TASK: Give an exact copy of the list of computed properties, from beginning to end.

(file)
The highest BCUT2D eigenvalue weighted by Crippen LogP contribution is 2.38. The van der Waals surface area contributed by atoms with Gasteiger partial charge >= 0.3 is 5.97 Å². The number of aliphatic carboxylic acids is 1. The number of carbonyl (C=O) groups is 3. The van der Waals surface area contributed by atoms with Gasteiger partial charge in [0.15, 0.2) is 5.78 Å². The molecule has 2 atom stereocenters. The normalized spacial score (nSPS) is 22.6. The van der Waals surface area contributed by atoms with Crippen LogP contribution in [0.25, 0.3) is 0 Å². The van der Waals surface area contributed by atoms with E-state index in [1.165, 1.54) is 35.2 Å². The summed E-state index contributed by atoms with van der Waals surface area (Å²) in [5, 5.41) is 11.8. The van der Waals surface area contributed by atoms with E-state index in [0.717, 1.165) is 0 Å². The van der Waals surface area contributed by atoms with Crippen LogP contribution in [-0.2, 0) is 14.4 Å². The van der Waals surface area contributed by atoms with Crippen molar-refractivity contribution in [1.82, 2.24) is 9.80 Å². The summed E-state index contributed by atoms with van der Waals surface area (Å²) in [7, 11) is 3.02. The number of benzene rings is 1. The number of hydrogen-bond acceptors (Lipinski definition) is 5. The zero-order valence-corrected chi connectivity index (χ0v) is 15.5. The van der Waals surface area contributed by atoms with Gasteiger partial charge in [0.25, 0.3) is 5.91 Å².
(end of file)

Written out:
The highest BCUT2D eigenvalue weighted by Crippen LogP contribution is 2.38. The van der Waals surface area contributed by atoms with Gasteiger partial charge >= 0.3 is 5.97 Å². The number of aliphatic carboxylic acids is 1. The number of carbonyl (C=O) groups is 3. The van der Waals surface area contributed by atoms with Gasteiger partial charge in [0.15, 0.2) is 5.78 Å². The molecule has 2 atom stereocenters. The normalized spacial score (nSPS) is 22.6. The van der Waals surface area contributed by atoms with Crippen LogP contribution in [0.25, 0.3) is 0 Å². The van der Waals surface area contributed by atoms with E-state index in [1.165, 1.54) is 35.2 Å². The summed E-state index contributed by atoms with van der Waals surface area (Å²) in [5, 5.41) is 11.8. The van der Waals surface area contributed by atoms with E-state index in [0.717, 1.165) is 0 Å². The van der Waals surface area contributed by atoms with Crippen LogP contribution in [-0.2, 0) is 14.4 Å². The van der Waals surface area contributed by atoms with Crippen molar-refractivity contribution in [1.82, 2.24) is 9.80 Å². The summed E-state index contributed by atoms with van der Waals surface area (Å²) in [7, 11) is 3.02. The number of benzene rings is 1. The number of hydrogen-bond acceptors (Lipinski definition) is 5. The zero-order valence-corrected chi connectivity index (χ0v) is 15.5. The van der Waals surface area contributed by atoms with Gasteiger partial charge in [0.25, 0.3) is 5.91 Å².